Tuesday, March 24, 2015

Practice loop: basic cascara

Here's a little non-traditional Latin jazz practice loop, sampled from the intro of the tune Mi Montuno, from the Bamboleate, by Eddie Palmieri/Cal Tjader. There are a couple of caveats about it, but it's not a bad, moderate-tempo groove for working on your basic Salsa parts.

Clave is 2:3 Son, which is actually being played by on one of the musicians. You can play this as a rim click on the snare drum with your left hand:

 And there is a standard cascara rhythm being played on the shell of a timbale, as well. Play this with your right hand on the rim or shell of the floor tom, or on a cowbell, or on the bell of a cymbal:

I should write up a new page of stuff for working on this style, but for now you can experiment with adding the various left hand parts from my Reed generic Latin method, and pull some bass drum rhythms from the recent page of Mozambique. There is also an old page of LH coordination parts to go with that cascara rhythm— they are pure coordination exercises, and not necessarily stylistically correct.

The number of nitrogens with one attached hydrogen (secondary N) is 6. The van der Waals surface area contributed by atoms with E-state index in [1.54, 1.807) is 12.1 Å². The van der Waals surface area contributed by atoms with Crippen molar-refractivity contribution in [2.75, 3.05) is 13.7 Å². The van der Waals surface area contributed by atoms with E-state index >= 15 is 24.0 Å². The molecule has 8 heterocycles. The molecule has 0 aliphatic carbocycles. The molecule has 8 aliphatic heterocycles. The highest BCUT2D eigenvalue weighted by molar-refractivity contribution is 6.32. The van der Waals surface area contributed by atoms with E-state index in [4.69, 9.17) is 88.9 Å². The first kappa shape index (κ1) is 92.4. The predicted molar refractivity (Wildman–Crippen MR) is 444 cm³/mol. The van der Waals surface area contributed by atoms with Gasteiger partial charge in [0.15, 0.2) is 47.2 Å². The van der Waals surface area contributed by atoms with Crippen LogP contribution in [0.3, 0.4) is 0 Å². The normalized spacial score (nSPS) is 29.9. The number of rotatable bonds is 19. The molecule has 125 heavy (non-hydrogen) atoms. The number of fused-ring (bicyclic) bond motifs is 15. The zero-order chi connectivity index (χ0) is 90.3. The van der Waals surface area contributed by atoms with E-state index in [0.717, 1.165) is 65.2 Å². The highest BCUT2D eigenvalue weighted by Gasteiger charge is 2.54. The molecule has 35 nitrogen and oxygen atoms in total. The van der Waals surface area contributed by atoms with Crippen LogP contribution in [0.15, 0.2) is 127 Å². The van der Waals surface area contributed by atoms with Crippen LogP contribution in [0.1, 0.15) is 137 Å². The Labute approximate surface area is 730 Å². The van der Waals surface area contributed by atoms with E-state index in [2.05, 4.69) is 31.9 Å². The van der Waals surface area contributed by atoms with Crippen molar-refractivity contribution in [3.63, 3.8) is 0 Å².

A couple of notes on the track: There's a little hiccup in the parts at the seam in the loop, but the time is basically steady, and you won't really notice it when you're playing along with it. The time breathes slightly, but I don't think that's a bad thing— you do have to listen and adjust a bit.

You'll notice they've borrowed a Guaguanco-type melody, played on the congas, and that it's oriented so its rhythm lines up with the 3 side of clave. Which, to my understanding, is not traditionally correct if you're actually playing Guaguanco. I went into this a little more thoroughly before; the point is, don't get too attached to hearing that melody on the 3 side.

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